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Years ago, before computers took over, I worked with a photo cropping tool; I hope someone can tell me its name.

The gizmo I used was for sizing photos so they could be used in offset printing. They were never sliced physically. I marked them with a grease pen.

It was made of a soft metal, and it was in an open accordion shape, so it expanded and contracted. When opened up, it looked like a bunch of lower-case x's like so:

                 xxxxxxxx

There were numbers on it corresponding to inches that you used to gauge how big you wanted the photo to be so you could size things.

I have hunted for a picture but can't find one. Any help is much appreciated.

Does anyone know the name of the tool I have described?

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  • 1
    You mean the cropping tool or "cropping L" It looked just like the icon for cropping in Photoshop right? It was just a crop tool as far as I remember.
    – Scott
    May 1, 2014 at 22:23
  • Do you mean that little square thing? No, that's not it. But thanks.
    – terpy
    May 1, 2014 at 22:54
  • Do you mean a "Pantograph?" May 2, 2014 at 0:12
  • if you can sketch it in any way you will get the picture in minutes from us
    – Ilan
    May 2, 2014 at 5:57
  • 3
    I'm pretty sure he means scrissors.
    – Joonas
    May 2, 2014 at 10:21

4 Answers 4

6

A analogue photo cropping tool is a Scaleograph

I used Google and the query: 'analogue photo cropping tool'.

Photo cropping tool / Scaleograph

Scource: http://tinytutorials.wordpress.com/2013/12/02/cropping-tool-scaleograph/

Update: adjustable easel or masking frame

In a dark room a adjustable easel or masking frame is used as 'margin locator' and 'automatic paper holding system'. The position of a masking frame on a base board in combination and the distance of the enlarger head defines the position and size of projected image. Therefore this could be considered a cropping tool. But it won't change the paper size. You need a knife and rulers or photo cutter for that.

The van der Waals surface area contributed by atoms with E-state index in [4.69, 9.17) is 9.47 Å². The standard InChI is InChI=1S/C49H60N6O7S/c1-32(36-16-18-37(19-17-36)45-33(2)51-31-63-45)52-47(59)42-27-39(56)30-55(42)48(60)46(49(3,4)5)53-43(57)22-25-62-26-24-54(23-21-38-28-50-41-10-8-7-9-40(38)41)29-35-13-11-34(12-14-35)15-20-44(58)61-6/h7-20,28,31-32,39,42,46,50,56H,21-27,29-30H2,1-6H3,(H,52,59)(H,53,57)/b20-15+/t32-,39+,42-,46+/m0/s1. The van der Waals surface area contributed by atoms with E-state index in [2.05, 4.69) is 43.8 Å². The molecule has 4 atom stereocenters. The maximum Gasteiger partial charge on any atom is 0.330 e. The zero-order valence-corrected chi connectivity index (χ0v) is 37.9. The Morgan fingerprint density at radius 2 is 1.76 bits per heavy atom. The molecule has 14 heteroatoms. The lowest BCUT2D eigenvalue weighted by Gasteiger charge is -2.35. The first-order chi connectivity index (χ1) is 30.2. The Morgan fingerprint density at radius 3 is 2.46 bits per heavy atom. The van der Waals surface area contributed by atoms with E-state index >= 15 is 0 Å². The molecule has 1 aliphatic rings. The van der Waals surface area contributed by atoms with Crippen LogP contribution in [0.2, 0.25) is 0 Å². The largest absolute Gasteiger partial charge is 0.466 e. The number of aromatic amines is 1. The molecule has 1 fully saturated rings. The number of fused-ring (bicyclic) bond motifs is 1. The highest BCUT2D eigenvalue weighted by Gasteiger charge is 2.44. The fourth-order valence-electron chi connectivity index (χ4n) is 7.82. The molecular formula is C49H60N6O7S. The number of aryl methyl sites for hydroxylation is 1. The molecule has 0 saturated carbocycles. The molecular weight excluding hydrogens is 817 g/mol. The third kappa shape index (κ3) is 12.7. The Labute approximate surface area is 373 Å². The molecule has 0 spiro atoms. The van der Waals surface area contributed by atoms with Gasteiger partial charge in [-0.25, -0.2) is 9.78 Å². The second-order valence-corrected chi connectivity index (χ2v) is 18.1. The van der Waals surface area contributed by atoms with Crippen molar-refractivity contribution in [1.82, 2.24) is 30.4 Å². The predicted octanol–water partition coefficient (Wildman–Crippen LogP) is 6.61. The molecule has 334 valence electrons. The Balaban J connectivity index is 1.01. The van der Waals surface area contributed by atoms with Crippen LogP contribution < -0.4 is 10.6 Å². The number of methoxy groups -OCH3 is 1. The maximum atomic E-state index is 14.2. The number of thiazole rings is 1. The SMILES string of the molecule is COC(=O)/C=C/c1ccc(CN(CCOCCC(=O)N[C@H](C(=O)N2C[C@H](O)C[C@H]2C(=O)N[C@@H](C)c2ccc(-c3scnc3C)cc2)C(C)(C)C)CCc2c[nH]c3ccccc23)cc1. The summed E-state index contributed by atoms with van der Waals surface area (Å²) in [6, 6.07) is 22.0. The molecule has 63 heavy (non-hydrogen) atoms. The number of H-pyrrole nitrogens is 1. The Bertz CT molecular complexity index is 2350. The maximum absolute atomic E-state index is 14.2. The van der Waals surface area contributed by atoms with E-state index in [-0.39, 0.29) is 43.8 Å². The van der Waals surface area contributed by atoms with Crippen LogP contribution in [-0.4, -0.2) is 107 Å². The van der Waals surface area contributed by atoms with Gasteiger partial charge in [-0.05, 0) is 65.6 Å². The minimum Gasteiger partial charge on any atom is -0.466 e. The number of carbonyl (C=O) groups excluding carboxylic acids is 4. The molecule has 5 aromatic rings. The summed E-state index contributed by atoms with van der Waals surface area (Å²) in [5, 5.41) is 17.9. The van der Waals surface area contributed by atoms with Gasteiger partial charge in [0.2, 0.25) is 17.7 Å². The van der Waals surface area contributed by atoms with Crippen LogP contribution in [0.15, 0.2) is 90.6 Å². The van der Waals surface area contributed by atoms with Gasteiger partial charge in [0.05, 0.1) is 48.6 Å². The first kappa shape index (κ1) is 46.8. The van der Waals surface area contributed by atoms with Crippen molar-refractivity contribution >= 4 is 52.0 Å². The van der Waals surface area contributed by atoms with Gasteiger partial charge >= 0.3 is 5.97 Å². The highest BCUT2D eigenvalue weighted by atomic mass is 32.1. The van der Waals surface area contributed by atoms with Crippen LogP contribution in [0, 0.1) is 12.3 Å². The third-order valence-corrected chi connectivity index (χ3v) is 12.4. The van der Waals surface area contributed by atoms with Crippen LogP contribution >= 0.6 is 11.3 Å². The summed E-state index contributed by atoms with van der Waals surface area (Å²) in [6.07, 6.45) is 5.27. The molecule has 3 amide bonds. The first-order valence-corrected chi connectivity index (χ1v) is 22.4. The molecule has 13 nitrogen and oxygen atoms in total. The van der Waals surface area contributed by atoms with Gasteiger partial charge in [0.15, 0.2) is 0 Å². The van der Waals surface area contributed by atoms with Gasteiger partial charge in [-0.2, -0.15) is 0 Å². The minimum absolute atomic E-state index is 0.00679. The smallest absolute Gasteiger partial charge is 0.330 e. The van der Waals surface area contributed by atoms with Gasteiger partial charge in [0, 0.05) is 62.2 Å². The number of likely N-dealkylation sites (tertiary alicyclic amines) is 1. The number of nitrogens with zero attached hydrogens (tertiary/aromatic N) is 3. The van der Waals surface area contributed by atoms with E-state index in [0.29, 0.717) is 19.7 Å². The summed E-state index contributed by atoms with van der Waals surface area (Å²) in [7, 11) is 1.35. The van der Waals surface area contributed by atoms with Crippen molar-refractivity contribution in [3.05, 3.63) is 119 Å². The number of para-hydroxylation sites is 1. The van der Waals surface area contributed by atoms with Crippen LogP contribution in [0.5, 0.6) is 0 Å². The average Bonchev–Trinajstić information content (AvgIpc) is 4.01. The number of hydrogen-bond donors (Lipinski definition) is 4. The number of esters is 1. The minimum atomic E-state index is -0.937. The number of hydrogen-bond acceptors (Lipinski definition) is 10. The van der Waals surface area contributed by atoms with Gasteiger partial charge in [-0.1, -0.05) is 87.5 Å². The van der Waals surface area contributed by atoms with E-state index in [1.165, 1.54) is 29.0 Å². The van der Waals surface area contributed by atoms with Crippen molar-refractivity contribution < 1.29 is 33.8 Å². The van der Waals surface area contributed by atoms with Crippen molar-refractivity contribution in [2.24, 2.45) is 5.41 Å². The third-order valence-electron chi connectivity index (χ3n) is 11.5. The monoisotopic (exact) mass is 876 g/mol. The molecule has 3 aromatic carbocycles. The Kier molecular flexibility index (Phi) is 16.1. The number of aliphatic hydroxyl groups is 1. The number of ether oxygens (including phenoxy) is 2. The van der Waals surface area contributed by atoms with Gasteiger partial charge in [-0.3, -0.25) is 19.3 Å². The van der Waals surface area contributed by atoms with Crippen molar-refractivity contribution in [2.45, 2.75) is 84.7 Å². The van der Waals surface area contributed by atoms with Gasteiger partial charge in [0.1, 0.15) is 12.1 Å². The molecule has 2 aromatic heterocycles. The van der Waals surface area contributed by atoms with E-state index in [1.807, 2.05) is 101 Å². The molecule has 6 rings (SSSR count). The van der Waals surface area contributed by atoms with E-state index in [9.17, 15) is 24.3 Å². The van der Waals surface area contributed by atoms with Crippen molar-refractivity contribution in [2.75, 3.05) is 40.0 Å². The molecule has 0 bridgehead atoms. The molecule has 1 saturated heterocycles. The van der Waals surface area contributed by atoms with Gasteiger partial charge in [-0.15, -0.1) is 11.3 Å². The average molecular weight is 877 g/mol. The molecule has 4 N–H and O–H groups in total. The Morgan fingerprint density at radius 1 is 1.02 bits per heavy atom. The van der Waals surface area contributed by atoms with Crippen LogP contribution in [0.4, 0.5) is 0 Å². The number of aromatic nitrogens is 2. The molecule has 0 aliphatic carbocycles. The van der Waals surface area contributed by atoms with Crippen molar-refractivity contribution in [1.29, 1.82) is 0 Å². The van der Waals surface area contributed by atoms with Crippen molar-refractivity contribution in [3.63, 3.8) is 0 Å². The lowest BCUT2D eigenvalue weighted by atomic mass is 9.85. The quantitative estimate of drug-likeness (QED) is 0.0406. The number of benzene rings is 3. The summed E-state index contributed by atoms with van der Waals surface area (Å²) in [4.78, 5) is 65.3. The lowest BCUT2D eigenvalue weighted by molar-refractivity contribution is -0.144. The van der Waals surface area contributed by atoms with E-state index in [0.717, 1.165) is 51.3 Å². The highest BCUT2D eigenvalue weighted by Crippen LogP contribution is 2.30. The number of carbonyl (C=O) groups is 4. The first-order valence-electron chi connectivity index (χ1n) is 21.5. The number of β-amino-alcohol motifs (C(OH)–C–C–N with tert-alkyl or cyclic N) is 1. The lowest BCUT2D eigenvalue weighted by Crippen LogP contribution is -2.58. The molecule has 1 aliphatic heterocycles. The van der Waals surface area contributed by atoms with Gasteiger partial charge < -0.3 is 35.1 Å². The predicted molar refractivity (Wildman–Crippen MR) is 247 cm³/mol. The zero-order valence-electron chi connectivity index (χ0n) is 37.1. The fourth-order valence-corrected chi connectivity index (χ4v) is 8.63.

Adjustable easel

Masking frame

Source: https://www.etsy.com/market/darkroom/

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  • I used to use a Brandt Scalograph when I was a layout editor for a high school yearbook in the early 1980's.
    – Bruce G
    Jan 15 at 5:38
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I believe that this is the tool that's being looked for, but I don't know the name either. enter image description here

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0

Old question but I'll answer it anyway. It's called a pantograph.

https://en.wikipedia.org/wiki/Pantograph

-1

It is called an Equal Spacing Divider

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  • 1
    We're looking for long answers that provide some explanation and context. Don't just give a one-line answer; explain why your answer is right, ideally with citations, with images if necessary. Answers that don't include explanations may be removed.
    – Luciano
    Mar 15, 2017 at 9:35

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